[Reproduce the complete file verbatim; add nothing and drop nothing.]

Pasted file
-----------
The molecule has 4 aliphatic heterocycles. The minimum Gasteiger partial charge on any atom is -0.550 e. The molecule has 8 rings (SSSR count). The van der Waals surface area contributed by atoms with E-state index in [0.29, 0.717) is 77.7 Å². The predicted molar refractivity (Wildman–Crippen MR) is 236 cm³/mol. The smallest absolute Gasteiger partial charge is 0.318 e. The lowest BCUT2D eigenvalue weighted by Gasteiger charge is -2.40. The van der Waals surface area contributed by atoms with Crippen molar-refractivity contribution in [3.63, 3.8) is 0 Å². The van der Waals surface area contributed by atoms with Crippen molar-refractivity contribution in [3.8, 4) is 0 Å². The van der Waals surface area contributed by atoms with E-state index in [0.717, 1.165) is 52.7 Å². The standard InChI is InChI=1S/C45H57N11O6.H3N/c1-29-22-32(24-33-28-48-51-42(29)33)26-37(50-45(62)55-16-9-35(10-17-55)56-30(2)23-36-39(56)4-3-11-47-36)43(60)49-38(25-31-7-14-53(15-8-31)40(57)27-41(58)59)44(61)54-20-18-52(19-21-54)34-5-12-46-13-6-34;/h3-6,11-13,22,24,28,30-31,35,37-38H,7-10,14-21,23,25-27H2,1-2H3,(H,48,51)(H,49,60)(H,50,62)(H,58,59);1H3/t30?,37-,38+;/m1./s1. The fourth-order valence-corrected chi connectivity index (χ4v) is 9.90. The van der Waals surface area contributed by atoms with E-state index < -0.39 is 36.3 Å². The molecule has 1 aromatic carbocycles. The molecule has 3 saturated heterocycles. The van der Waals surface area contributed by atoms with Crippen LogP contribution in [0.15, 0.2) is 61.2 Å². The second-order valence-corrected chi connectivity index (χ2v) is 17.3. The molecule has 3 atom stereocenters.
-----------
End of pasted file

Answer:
The molecule has 4 aliphatic heterocycles. The minimum Gasteiger partial charge on any atom is -0.550 e. The molecule has 8 rings (SSSR count). The van der Waals surface area contributed by atoms with E-state index in [0.29, 0.717) is 77.7 Å². The predicted molar refractivity (Wildman–Crippen MR) is 236 cm³/mol. The smallest absolute Gasteiger partial charge is 0.318 e. The lowest BCUT2D eigenvalue weighted by Gasteiger charge is -2.40. The van der Waals surface area contributed by atoms with Crippen molar-refractivity contribution in [3.63, 3.8) is 0 Å². The van der Waals surface area contributed by atoms with Crippen molar-refractivity contribution in [3.8, 4) is 0 Å². The van der Waals surface area contributed by atoms with E-state index in [0.717, 1.165) is 52.7 Å². The standard InChI is InChI=1S/C45H57N11O6.H3N/c1-29-22-32(24-33-28-48-51-42(29)33)26-37(50-45(62)55-16-9-35(10-17-55)56-30(2)23-36-39(56)4-3-11-47-36)43(60)49-38(25-31-7-14-53(15-8-31)40(57)27-41(58)59)44(61)54-20-18-52(19-21-54)34-5-12-46-13-6-34;/h3-6,11-13,22,24,28,30-31,35,37-38H,7-10,14-21,23,25-27H2,1-2H3,(H,48,51)(H,49,60)(H,50,62)(H,58,59);1H3/t30?,37-,38+;/m1./s1. The fourth-order valence-corrected chi connectivity index (χ4v) is 9.90. The van der Waals surface area contributed by atoms with E-state index < -0.39 is 36.3 Å². The molecule has 1 aromatic carbocycles. The molecule has 3 saturated heterocycles. The van der Waals surface area contributed by atoms with Crippen LogP contribution in [0.15, 0.2) is 61.2 Å². The second-order valence-corrected chi connectivity index (χ2v) is 17.3. The molecule has 3 atom stereocenters.